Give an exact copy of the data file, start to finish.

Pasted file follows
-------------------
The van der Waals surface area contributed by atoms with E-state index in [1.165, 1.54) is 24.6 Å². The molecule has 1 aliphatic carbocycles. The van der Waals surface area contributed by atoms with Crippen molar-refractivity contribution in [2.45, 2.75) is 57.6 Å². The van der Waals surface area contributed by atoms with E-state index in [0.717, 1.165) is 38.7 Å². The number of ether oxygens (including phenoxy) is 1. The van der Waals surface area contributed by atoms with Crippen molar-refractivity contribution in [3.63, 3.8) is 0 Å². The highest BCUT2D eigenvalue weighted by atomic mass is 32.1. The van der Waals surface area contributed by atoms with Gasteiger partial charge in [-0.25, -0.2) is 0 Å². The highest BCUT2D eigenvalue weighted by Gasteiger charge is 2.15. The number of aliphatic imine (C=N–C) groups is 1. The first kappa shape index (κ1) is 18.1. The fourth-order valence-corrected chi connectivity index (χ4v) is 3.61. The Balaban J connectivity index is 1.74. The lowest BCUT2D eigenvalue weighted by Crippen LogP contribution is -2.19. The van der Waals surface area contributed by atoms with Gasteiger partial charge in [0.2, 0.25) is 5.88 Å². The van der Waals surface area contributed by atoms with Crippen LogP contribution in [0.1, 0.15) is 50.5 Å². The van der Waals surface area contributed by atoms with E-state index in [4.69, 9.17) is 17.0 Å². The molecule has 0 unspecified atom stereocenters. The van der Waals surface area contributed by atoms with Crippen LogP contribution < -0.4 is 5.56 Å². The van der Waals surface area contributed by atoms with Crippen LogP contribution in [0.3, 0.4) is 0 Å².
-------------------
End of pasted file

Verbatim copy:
The van der Waals surface area contributed by atoms with E-state index in [1.165, 1.54) is 24.6 Å². The molecule has 1 aliphatic carbocycles. The van der Waals surface area contributed by atoms with Crippen molar-refractivity contribution in [2.45, 2.75) is 57.6 Å². The van der Waals surface area contributed by atoms with E-state index in [0.717, 1.165) is 38.7 Å². The number of ether oxygens (including phenoxy) is 1. The van der Waals surface area contributed by atoms with Crippen molar-refractivity contribution in [3.63, 3.8) is 0 Å². The highest BCUT2D eigenvalue weighted by atomic mass is 32.1. The van der Waals surface area contributed by atoms with Gasteiger partial charge in [-0.25, -0.2) is 0 Å². The highest BCUT2D eigenvalue weighted by Gasteiger charge is 2.15. The number of aliphatic imine (C=N–C) groups is 1. The first kappa shape index (κ1) is 18.1. The fourth-order valence-corrected chi connectivity index (χ4v) is 3.61. The Balaban J connectivity index is 1.74. The lowest BCUT2D eigenvalue weighted by Crippen LogP contribution is -2.19. The van der Waals surface area contributed by atoms with Gasteiger partial charge in [0.2, 0.25) is 5.88 Å². The van der Waals surface area contributed by atoms with Crippen LogP contribution in [0.1, 0.15) is 50.5 Å². The van der Waals surface area contributed by atoms with E-state index in [4.69, 9.17) is 17.0 Å². The molecule has 0 unspecified atom stereocenters. The van der Waals surface area contributed by atoms with Crippen LogP contribution < -0.4 is 5.56 Å². The van der Waals surface area contributed by atoms with Crippen LogP contribution in [0.3, 0.4) is 0 Å².